A federal judge has stripped a terrorist of his naturalized U.S. citizenship, siding with the government in the case of a Pakistan-born man convicted more than 15 years ago of plotting to destroy New York’s Brooklyn Bridge.
Defendant Iyman Faris, once a truck driver in Columbus, Ohio, was sentenced in 2003 for aiding and abetting the al-Qaida terrorist group by scoping out the bridge as part of a plot to cut through cables that support it. His case was among the first and highest-profile terrorism cases after the Sept. 11 attacks.
Faris met with Osama bin Laden in Afghanistan and worked with Sept. 11 architect Khalid Sheikh Mohammed, although some critics questioned how realistic the plot was, given post-Sept. 11 security in New York.
The government argued that Faris lied on immigration papers before becoming a naturalized U.S. citizen in 1999 and that his terrorist affiliations demonstrated a lack of commitment to the U.S. Constitution. Faris entered the United States using the passport and visa of someone he’d met in Bosnia, the government said.
“He was a wolf in sheep’s clothing who took advantage of American generosity with plans to terrorize and murder,” Steven Weinhoeft, U.S. Attorney for the Southern District of Illinois, said in a statement. “He does not deserve the honor of being an American citizen.”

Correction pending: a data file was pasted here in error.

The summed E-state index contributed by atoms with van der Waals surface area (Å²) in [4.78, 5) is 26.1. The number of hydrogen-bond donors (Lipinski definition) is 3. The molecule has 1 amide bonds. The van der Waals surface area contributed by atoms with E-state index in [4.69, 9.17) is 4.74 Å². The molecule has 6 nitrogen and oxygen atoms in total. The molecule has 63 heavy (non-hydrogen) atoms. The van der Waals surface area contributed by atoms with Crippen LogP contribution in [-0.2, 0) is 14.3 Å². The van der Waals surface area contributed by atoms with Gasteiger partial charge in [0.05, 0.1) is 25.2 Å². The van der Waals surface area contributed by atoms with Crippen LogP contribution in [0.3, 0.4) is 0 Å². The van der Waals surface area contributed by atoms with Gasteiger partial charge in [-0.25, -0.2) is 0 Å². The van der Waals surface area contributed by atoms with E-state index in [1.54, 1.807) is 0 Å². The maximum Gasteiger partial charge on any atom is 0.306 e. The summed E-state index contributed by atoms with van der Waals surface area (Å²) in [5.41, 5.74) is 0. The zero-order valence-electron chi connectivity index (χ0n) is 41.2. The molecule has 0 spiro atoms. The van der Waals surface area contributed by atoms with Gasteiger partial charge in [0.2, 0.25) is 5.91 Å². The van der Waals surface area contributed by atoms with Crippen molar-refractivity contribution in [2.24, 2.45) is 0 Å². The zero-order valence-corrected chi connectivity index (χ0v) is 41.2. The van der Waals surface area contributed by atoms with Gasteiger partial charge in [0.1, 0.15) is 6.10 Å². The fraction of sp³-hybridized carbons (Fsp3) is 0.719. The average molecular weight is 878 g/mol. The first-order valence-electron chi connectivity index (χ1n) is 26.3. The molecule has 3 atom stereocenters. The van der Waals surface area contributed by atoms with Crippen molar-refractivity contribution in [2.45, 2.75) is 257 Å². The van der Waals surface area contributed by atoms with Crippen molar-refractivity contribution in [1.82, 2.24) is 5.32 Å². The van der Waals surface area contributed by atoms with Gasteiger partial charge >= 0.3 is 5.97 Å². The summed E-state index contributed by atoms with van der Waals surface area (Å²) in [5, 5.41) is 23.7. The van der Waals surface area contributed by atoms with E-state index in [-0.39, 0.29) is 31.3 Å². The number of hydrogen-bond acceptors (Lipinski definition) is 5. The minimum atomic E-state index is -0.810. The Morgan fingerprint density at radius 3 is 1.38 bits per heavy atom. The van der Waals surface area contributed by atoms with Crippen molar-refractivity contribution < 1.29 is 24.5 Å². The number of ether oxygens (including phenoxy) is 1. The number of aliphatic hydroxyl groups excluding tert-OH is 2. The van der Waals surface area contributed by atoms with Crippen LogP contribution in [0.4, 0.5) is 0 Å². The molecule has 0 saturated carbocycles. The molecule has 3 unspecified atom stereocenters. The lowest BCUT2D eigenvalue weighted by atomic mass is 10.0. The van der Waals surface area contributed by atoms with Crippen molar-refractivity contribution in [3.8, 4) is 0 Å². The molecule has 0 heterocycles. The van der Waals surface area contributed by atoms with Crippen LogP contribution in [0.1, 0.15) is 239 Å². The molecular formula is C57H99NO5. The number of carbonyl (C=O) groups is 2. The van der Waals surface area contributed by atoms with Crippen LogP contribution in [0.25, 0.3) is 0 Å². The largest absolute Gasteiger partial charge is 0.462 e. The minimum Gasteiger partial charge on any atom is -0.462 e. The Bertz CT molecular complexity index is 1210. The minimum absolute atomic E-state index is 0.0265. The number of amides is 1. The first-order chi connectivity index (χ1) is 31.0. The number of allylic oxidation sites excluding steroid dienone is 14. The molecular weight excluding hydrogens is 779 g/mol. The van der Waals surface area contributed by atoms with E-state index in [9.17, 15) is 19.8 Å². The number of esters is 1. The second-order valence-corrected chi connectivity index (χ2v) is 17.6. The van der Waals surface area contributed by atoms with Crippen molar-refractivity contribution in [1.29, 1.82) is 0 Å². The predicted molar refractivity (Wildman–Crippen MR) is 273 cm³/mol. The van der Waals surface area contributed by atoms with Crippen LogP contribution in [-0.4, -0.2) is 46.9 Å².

Two years ago, Judge Staci Yanle rejected a similar request by the government, saying at the time there wasn’t enough evidence to prove Faris’s misrepresentations influenced the decision to grant him citizenship.
In a ruling on Jan. 31, she said the government had proved its case. “The United States of America has produced clear and unequivocal evidence that Defendant Iyman Faris obtained his naturalization unlawfully,” Yanle wrote.
Faris, 50, is currently housed in a federal prison in Marion, Illinois, with a release date in August.
Faris was known as Mohammad Rauf before becoming a U.S. citizen. He worked as a truck driver in Columbus and was married to an American woman for a while. Over the years, he talked about a book he was going to write detailing his adventures, once telling a girlfriend he was going to earn a million dollars from his writing.
Faris’s attorney has argued that the government’s request violated the terms of Faris’s 2003 plea agreement, which never included the possibility of denaturalization or deportation. Chicago defense attorney Thomas Durkin said Wednesday it was disappointing not to be able to make their case in a trial, which had been scheduled for next month.
At that trial, “the government’s war on terror tactics and promises could be fully aired,” Durkin said. “This is a dangerous precedent being set that could well have serious consequences for all U.S. citizens.”
By Andrew Welsh-Huggins